In particular, Blockchain’s privacy depends on users. If encrypted and keys kept secure, this is not a problem. Blockchains are, in many ways, safer than a centralized system.


Vitalik Buterin, a co-founder of Ethereum, another chain system, such as Bitcoin and Hyperledger, pointed out that there is really a “scalability trilemma” in which only two of the three properties (decentralization, security or scalability) can be reached.

In distributed accounting protocols, each node stores and processes all transactions and keeps a complete copy of the “status” of account balances, contracts, storage, and so on. Running a complete node allows users to enjoy privacy and security, but this is complicated because the number of transactions increases continuously, making scalability difficult.

If developers increase the size of a block to support more transactions, the amount of data to store increases as well. Thus, as each node reaches its maximum capacity, only a few large companies will have the resources to run them, which would jeopardize decentralization and scalability. Developers are looking for ways around the trilemma.

It should be noted that private block strings do not face these scalability issues and can handle many more transactions per second.


A “security guarantee” of a blockchain system is “decentralization”. If blockchain copies are kept on a large network of nodes, there is no weak point to attack, and it is difficult for anyone to create enough computing power to subvert the system.

But recent work by Sirer and his colleagues shows that neither Bitcoin nor Ethereum is as decentralized as you think. They found that the four main bitcoin extraction operations had more than 53% of the average extraction capacity of the system per week. In the same vein, 61% of Ethereum miners accounted for 61%.

Some say that alternative consensus protocols, perhaps those that do not rely on mining, could be safer. But this hypothesis has not been tested on a large scale, and the new protocols would probably have security problems.

Others see potential in blockchains requiring permission to join, unlike Bitcoin, where anyone who downloads the software can join the network. These systems are not related to the crypto-currency anti-hierarchy, but this approach is aimed at financial and other institutions seeking to exploit the benefits of a shared cryptographic database.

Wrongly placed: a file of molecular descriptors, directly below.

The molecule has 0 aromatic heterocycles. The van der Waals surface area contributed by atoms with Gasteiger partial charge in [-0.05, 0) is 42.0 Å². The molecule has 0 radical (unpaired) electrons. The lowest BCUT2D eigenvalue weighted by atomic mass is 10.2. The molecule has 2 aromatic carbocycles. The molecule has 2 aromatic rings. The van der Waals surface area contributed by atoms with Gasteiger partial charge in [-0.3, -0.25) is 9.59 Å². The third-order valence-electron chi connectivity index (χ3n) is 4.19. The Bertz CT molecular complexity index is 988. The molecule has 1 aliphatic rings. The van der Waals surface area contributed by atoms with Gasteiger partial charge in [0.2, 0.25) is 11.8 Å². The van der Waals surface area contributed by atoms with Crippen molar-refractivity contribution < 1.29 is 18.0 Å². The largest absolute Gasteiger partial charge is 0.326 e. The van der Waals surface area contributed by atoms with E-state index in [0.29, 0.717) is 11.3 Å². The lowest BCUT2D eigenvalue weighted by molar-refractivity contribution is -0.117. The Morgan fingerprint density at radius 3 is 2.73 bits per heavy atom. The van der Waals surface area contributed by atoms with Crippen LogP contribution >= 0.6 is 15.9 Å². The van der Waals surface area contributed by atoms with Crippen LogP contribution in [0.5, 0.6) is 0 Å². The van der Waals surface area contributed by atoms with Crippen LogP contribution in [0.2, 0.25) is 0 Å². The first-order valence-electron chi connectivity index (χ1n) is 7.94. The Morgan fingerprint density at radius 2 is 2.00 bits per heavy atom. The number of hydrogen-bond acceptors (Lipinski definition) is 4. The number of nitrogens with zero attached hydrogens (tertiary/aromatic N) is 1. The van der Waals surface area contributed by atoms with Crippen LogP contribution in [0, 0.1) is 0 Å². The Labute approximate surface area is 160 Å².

Private systems (Blockchain authorized), however, raise your doubts. Who has the power to grant permission? How will the system ensure that validators are what they claim to be?

An authorized system can make its owners more comfortable. However, this only gives them more control, which means that they can make changes if the other participants in the network agree or disagree – which true believers would consider violating Blockchain’s very idea.

So, in the end, “safe” is very difficult to define in the context of blockchains. Safe for what? Who’s safe? But, according to Narula, “it depends on your perspective.


So much for the theory. Implementation in practice is more laborious. Just because a system works like Bitcoin – like many cryptographic currencies – doesn’t mean it’s as secure. Even when developers use proven cryptographic tools, it is easy to assemble them in a way that is not accidentally secure, says Neha Narula, director of MIT’s Digital Currencies Initiative. Bitcoin has been around for a long time, so it is the most tested in the world.

People also found creative ways to cheat. Emin Gün Sirer and his colleagues at Cornell University have shown that it is possible to subvert a blockchain even if you have less than half the mining energy of other miners. The details are a bit technical, but most of the time, a “selfish miner” can gain an unfair advantage by fooling other nodes, wasting time with cryptographic puzzles already solved.